When divorce is on the horizon, many California spouses feel a string need to prepare. This can take a number of forms, from preparing one’s friends and family for the news to setting aside money to get through the divorce period. In some cases, one or both spouses will work to set up and fund a ‘secret’ or ‘hidden’ divorce account.

This is not a bad idea, especially in cases in which one has reason to believe that their spouse will not react well to the news that the marriage is ending. It is entirely possible for one embittered spouse to limit or halt the other’s access to shared accounts or other funding sources. This can leave one spouse with no means of paying for living expenses or legal needs at the onset of the divorce process.

However, when funding the account it is imperative to ensure that the money comes from separately owned assets and not from marital property. Such assets can include an inheritance or property owned prior to the marriage. It is also permissible to sell personal property such as jewelry or other valuable items to set aside savings.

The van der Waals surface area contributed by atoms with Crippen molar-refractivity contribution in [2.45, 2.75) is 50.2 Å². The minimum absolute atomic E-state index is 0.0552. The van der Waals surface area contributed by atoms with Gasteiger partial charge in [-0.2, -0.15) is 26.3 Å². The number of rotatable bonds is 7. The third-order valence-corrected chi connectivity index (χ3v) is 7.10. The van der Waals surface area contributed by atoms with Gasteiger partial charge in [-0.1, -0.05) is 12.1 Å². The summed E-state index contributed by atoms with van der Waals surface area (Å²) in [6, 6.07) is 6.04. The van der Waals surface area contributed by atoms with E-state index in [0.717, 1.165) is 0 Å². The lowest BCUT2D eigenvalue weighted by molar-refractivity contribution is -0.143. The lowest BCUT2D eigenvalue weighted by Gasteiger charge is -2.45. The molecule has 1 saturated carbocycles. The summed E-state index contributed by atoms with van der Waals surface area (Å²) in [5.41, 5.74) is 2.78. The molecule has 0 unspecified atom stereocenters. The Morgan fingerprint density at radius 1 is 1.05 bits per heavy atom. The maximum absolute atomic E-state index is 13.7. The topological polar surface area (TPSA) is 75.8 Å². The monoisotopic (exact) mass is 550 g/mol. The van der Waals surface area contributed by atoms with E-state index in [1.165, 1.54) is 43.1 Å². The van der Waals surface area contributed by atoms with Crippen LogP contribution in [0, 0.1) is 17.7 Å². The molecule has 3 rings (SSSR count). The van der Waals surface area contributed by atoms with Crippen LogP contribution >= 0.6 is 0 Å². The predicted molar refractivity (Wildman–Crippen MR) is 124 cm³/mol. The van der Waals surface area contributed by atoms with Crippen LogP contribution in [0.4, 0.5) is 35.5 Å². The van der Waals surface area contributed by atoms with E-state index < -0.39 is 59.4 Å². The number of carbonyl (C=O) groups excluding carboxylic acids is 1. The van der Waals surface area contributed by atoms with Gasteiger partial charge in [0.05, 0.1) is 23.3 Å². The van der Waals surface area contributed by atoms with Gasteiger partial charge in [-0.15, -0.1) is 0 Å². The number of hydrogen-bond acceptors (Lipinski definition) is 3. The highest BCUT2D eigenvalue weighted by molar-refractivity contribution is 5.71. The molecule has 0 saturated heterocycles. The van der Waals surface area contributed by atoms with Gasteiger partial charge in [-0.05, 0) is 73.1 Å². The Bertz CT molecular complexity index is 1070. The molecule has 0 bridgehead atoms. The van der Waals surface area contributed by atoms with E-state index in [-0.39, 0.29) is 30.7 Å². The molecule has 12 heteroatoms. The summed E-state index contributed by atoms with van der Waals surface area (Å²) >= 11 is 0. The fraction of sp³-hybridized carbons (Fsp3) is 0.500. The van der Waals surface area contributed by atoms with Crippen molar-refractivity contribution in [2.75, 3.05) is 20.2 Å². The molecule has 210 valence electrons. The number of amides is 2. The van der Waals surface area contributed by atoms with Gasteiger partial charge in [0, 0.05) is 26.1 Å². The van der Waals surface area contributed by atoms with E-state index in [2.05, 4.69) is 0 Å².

If a hidden account is discovered, and was funded by means of marital property, the issue could lead to significant trouble in court. Intentionally dissipating marital assets is a serious offense, and being found to have done so will not lead a judge to have faith in one’s truthfulness in other divorce matters. If there is any doubt as to the nature of assets used to fund this type of account, the best course of action is to ensure that one’s choices are in line with California law.

Source: Forbes, “Pros And Cons Of Keeping A Secret Fund In Case You Divorce,” Jeff Landers, Feb. 14, 2013